The story of the first great tank battle, and the genesis of one of the most formidable weapons of the twentieth century.
Cambrai was the last – and most influential – battle fought by the British on the Western Front in 1917. With many of the Allies on the brink of collapse, only Britain was still capable of holding the Germans at bay.
Over time, many myths have grown up around what happened at Cambrai. The events of this iconic attack are now buried beneath accumulated legends and misrepresentations built up over almost a century. It is remembered as the world’s first great tank battle, but it was the brilliant British innovations in artillery techniques that most shocked the enemy. Equally important were the new ‘stormtroop’ tactics the Germans pioneered.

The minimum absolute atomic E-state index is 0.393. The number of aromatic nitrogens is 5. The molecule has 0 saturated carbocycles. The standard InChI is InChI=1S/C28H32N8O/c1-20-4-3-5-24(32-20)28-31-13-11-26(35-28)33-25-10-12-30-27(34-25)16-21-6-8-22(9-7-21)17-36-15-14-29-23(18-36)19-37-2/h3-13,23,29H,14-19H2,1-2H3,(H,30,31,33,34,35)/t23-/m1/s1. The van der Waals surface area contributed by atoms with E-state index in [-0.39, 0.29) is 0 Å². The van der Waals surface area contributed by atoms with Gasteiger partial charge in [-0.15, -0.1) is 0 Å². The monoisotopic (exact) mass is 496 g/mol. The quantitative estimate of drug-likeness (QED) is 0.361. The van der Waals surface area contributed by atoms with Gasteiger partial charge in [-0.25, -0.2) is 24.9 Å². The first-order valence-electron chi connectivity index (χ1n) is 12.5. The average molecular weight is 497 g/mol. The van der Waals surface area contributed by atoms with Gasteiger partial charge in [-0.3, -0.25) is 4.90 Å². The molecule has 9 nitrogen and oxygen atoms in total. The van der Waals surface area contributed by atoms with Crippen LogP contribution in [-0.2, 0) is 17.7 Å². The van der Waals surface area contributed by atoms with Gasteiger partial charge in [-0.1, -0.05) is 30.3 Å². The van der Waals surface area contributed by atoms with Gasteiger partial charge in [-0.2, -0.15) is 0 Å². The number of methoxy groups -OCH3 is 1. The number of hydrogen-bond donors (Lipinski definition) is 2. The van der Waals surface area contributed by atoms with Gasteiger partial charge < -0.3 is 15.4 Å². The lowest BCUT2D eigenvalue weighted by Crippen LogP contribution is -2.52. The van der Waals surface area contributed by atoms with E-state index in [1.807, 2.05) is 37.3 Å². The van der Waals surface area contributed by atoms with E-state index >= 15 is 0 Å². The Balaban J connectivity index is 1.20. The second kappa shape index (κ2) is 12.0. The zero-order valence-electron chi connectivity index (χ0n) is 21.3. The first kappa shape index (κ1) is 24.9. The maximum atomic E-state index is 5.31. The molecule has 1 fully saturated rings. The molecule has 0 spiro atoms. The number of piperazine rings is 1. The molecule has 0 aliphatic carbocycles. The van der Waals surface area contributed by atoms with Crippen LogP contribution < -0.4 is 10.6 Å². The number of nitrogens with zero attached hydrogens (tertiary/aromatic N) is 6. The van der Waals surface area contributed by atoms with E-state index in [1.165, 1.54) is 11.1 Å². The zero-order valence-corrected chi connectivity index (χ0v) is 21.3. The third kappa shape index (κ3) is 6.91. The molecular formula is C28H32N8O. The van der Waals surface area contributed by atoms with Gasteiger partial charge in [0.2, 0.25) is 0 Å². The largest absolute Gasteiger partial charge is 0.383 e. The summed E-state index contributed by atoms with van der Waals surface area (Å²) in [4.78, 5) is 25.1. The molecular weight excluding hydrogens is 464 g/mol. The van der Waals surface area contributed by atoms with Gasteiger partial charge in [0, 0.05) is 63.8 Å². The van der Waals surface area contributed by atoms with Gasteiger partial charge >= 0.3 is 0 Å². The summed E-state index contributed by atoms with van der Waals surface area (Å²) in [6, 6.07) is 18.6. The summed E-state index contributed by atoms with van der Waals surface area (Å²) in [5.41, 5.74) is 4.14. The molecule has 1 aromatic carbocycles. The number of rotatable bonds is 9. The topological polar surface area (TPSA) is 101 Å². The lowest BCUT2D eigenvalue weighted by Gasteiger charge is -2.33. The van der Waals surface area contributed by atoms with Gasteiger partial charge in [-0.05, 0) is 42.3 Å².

Drawing on previously unpublished letters, diaries, first-hand accounts and official reports, Bryn Hammond’s definitive account examines this military milestone, how the myths were created, and how they changed the face of warfare for ever.